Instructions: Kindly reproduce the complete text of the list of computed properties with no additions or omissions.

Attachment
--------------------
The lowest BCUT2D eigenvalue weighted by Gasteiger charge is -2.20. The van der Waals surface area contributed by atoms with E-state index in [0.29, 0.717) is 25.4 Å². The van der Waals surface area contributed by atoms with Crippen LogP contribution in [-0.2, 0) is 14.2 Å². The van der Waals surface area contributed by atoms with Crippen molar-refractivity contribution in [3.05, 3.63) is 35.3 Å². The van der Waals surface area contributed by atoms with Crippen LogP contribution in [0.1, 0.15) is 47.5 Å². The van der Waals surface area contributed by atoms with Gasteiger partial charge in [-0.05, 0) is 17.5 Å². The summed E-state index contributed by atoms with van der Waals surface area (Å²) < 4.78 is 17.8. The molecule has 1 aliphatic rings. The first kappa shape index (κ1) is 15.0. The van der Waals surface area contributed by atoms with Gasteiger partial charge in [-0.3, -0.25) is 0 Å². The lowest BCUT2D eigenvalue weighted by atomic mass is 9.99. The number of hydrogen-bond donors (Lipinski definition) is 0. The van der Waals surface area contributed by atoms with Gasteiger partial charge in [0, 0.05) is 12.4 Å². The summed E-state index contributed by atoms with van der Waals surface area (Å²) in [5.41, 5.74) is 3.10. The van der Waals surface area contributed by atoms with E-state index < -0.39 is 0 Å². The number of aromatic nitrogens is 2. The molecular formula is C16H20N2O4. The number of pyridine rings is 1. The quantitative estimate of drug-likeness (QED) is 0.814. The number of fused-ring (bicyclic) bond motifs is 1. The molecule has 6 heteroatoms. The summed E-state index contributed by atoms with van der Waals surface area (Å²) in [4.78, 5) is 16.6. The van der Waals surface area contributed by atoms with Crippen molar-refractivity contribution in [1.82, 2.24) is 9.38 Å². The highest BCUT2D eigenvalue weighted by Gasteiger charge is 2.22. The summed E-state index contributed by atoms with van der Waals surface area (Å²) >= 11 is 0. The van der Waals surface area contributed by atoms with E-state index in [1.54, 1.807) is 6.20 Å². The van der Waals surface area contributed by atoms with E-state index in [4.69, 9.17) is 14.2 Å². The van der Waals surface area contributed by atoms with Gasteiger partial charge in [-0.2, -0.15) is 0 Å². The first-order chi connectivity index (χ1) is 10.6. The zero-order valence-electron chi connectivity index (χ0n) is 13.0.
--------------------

The lowest BCUT2D eigenvalue weighted by Gasteiger charge is -2.20. The van der Waals surface area contributed by atoms with E-state index in [0.29, 0.717) is 25.4 Å². The van der Waals surface area contributed by atoms with Crippen LogP contribution in [-0.2, 0) is 14.2 Å². The van der Waals surface area contributed by atoms with Crippen molar-refractivity contribution in [3.05, 3.63) is 35.3 Å². The van der Waals surface area contributed by atoms with Crippen LogP contribution in [0.1, 0.15) is 47.5 Å². The van der Waals surface area contributed by atoms with Gasteiger partial charge in [-0.05, 0) is 17.5 Å². The summed E-state index contributed by atoms with van der Waals surface area (Å²) < 4.78 is 17.8. The molecule has 1 aliphatic rings. The first kappa shape index (κ1) is 15.0. The van der Waals surface area contributed by atoms with Gasteiger partial charge in [-0.3, -0.25) is 0 Å². The lowest BCUT2D eigenvalue weighted by atomic mass is 9.99. The number of hydrogen-bond donors (Lipinski definition) is 0. The van der Waals surface area contributed by atoms with Gasteiger partial charge in [0, 0.05) is 12.4 Å². The summed E-state index contributed by atoms with van der Waals surface area (Å²) in [5.41, 5.74) is 3.10. The van der Waals surface area contributed by atoms with E-state index < -0.39 is 0 Å². The number of aromatic nitrogens is 2. The molecular formula is C16H20N2O4. The number of pyridine rings is 1. The quantitative estimate of drug-likeness (QED) is 0.814. The number of fused-ring (bicyclic) bond motifs is 1. The molecule has 6 heteroatoms. The summed E-state index contributed by atoms with van der Waals surface area (Å²) in [4.78, 5) is 16.6. The van der Waals surface area contributed by atoms with Crippen molar-refractivity contribution in [1.82, 2.24) is 9.38 Å². The highest BCUT2D eigenvalue weighted by Gasteiger charge is 2.22. The summed E-state index contributed by atoms with van der Waals surface area (Å²) >= 11 is 0. The van der Waals surface area contributed by atoms with E-state index in [1.54, 1.807) is 6.20 Å². The van der Waals surface area contributed by atoms with E-state index in [4.69, 9.17) is 14.2 Å². The van der Waals surface area contributed by atoms with Gasteiger partial charge in [-0.2, -0.15) is 0 Å². The first-order chi connectivity index (χ1) is 10.6. The zero-order valence-electron chi connectivity index (χ0n) is 13.0.